Monday, July 19, 2010

Google maps

While taking a couple days in Minneapolis with my husband to celebrate our 26th wedding anniversary, I realized... I love my Garmin!  (Yes, I love my husband, too.)  But my Garmin... knows where I want to go and how to get there from where I am.  And Garmin will even direct me in an Australian accent, if I choose!
After we checked in to our hotel, we decided to visit one of my favorite stores in the area (IKEA).  We jumped into the car, told Garmin where we wanted to go, and we were there just a few minutes later.  When we left the store, it occurred to us that we still needed Garmin to get back.  It was only 2 roads and about 10 minutes, but we still needed the directions.  Because we were only interested in getting from point A to point B, we never saw the big picture.  Our attention was only focused on the directions, not the journey.  Where was our destination in relation to other destinations we wanted to choose?  Were they close?  Were they far?
In these days of Garmin and Google Maps, it's easy to get from point A to point B.  The trouble is that we're often not seeing the big map.  Sometimes that's true in our leadership.  We're so focused on meeting a goal (sales, number of members, pay check, earning an incentive, etc.) that we're not seeing the big picture.  We forget about other's wants and needs to focus on our own.  We meet one goal only to find out that we have detours elsewhere.  Sometimes our batteries die or we lose our satellite.  We forget about the atlas.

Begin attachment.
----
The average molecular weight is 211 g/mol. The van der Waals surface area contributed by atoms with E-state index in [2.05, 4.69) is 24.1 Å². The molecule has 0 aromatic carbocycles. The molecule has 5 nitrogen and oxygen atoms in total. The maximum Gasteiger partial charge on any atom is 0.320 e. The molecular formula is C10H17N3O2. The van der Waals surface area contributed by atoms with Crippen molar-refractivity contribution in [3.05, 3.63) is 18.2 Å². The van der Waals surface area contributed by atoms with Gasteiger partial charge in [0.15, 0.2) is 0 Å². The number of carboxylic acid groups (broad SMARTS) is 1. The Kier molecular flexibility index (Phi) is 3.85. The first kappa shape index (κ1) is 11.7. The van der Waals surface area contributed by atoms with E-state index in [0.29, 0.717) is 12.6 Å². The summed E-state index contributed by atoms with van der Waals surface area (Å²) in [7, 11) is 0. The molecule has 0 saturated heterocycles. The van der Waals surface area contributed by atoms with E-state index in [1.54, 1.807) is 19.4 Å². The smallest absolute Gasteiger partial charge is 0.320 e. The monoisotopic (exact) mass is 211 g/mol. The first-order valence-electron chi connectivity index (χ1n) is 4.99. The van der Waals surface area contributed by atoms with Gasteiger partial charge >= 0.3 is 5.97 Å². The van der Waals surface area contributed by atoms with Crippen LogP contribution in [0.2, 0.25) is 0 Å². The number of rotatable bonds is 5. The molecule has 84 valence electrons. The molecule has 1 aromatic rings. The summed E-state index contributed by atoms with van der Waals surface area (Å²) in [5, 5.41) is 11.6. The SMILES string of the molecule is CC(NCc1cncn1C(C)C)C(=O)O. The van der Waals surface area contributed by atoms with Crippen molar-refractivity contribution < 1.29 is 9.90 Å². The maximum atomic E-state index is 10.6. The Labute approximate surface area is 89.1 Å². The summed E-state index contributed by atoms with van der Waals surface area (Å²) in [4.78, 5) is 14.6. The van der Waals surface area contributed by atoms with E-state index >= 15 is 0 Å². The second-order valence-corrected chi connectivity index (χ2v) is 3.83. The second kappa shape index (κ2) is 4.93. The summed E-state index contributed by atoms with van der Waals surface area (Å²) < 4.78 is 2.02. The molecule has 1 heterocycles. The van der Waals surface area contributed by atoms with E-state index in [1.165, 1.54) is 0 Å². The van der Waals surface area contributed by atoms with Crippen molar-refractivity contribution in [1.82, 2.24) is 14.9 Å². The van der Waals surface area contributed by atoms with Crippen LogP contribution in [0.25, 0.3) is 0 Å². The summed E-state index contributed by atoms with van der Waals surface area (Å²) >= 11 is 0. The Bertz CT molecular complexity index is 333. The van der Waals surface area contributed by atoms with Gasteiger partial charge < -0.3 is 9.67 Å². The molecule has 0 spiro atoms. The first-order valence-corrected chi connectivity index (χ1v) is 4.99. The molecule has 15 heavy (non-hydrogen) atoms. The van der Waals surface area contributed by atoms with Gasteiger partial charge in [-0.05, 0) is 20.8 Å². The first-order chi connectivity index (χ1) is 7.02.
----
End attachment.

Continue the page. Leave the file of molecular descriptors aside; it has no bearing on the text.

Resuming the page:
As a leader, you become someone else's map.  Will you only direct them from A to B?  Or will you help them see the bigger picture?  Will you find out if they only want to get from A to B?  Or whether they would like to stay at A or go to C, D & E?  You need to help them look at the big map to see where they ultimately want to go.
Of course, that means you need to be familiar with the roads.  The best way, is to drive them yourself.  You become familiar with the potholes and the rest stops.  You can help to steer them in a more suitable direction.  You become a much better resource for those who look to you for guidance.
Stay connected to your satellite. Know your goals. Get some education.
You also need to keep your batteries charged.  What electrifies you in leadership?  What excites you in what you do?  Are you doing it?  Enough of it?
Will you be a Google Map?  Or will you be an atlas?  Either way, you are welcome to use the Australian accent!

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